So the gist of Pascal's wager is that there is either a god or there isn't a god. And given that choice you can either choose to believe in a god or not to believe in a god. Basically he suggests there are four possibilities:

| There is a God. | There is not a God. |

You believe there is a God. | Infinite reward. | You have lived well and have not lost much. Score: + some. . |

You do not believe there is a God. | You have angered God. You loose. Minus infinity. | No loss, no gain. Score: + 0. |

Thus Pascal suggests that it is a better bet, regardless of what actually is, to believe in a God. If you are right you stand to gain an infinite amount, but if you believe in a God and you are wrong--you really haven't lost much. As opposed to the alternative where you have nothing to gain. I have herein sought to expand upon this idea and explore the notion, "Well, how many gods should I then believe in 1,2, infinitely many?" Let us suppose that to get into heaven is dependent upon not ticking off the God/Gods. Also assuming that heaven is heaven regardless of how many Gods there are. We will call this value C this then makes heaven a constant and the expected value of a reward of C [f(C)] is the probability of not ticking off a God [1-f(C)] times the reward C.

Thus if we believe that there is no God then there is no chance of reward thus 0 times C = 0. However, if we believed that there is one God then the probability of reward is [n!/k!(n-k)!]x^(n-k)(1-x)^k. {Its the binomial expansion theorem. If you have suddenly just panicked, click the title, it will take you to an article that might help.} Where n is the number of ways of not ticking off one or more gods. k is the number of possible actions. n-k is the total number of ways of ticking off one or more Gods. x is the probability that he is ticked off 1-x is the probability he is not ticked off. Since we do not know these probabilities we will assume the worst and say that it is 50/50 (there is actually a mathematical proof that this is the best/worst scenario, but the proof is left as an excercise for the reader.) So if there is one God I have 1 way of not ticking him off. Do what is asked. Since he has only given us a finite number of commandments, regardless of religion there can only be a finite number of ways we can tick him/her/it off. Thus one over a finite number times is a finite number p. Now if there were two Gods I could tick off one and thus not get into heaven. I could tick off the other and not get in, or I could tick off both with the same result. The only way I would be assured of getting in is if I didn't tick off either. Thus I have 1 way of not ticking off two gods and three ways of doing so. Thus our probability is is 1/4. If we assume that there are three Gods, Gods A,B, and C. I could tick off A, B, C, or AB but not C, A&C, but not B, B&C, but not A or all three. Thus there are 6 ways I can not get the reward, but again only one way that I can by not ticking off AB or C. Thus our probability is 1/8 We can see a pattern emerging the probability of not ticking off a god is at worst 1/2^n again where n is equal to the number of gods. It is actually P^n where p is the actual probability of not ticking off a God, but the point is clear the more Gods there are the less chance of actually being able to please them all. Therefore, the optimal belief, regardless of how many Gods there are is 1 because 0 has a 100% probability of no reward and any number greater than 1 the probability only diminishes. Ergo it is safest to believe that there is only one God. There are some problems with this. 1. This does not prove that there IS only one God, only that it is the safest bet to believe that there is only one God. It is also confounded by the fact that multiple Gods could have the same "Standards" and by pleasing one you have pleased the others, e.g. I have assumed that not ticking off one God was independent of not ticking off another. But nonetheless I still find the idea interesting.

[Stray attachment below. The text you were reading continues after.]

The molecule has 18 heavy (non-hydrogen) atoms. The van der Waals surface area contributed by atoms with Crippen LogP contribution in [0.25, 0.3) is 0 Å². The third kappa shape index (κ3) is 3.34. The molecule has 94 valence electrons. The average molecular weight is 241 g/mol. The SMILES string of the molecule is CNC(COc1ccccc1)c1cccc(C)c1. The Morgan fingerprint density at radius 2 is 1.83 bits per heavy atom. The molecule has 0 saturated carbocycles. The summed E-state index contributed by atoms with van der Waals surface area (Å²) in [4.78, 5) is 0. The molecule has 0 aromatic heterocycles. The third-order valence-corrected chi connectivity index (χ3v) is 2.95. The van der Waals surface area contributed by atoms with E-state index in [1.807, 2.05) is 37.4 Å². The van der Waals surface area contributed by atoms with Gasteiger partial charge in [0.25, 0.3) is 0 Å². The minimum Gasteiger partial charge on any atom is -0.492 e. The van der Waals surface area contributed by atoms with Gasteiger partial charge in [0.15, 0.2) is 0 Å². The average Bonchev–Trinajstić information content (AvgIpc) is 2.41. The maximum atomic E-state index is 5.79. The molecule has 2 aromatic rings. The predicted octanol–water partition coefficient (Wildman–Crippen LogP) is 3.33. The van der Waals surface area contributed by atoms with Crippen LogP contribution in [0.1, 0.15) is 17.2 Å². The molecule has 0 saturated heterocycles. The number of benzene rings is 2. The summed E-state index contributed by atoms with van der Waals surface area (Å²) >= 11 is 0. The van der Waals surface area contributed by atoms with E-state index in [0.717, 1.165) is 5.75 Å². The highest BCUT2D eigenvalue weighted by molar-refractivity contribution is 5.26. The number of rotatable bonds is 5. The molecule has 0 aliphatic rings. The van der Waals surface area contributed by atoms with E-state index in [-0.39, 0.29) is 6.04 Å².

## 1 comment:

Wow...

Well my thanks to you Boom.

My friend sent me something saying that there was no God, and it involves Pascal's Wager. I just sent him a copy of Boom's Bet.

Thanks!

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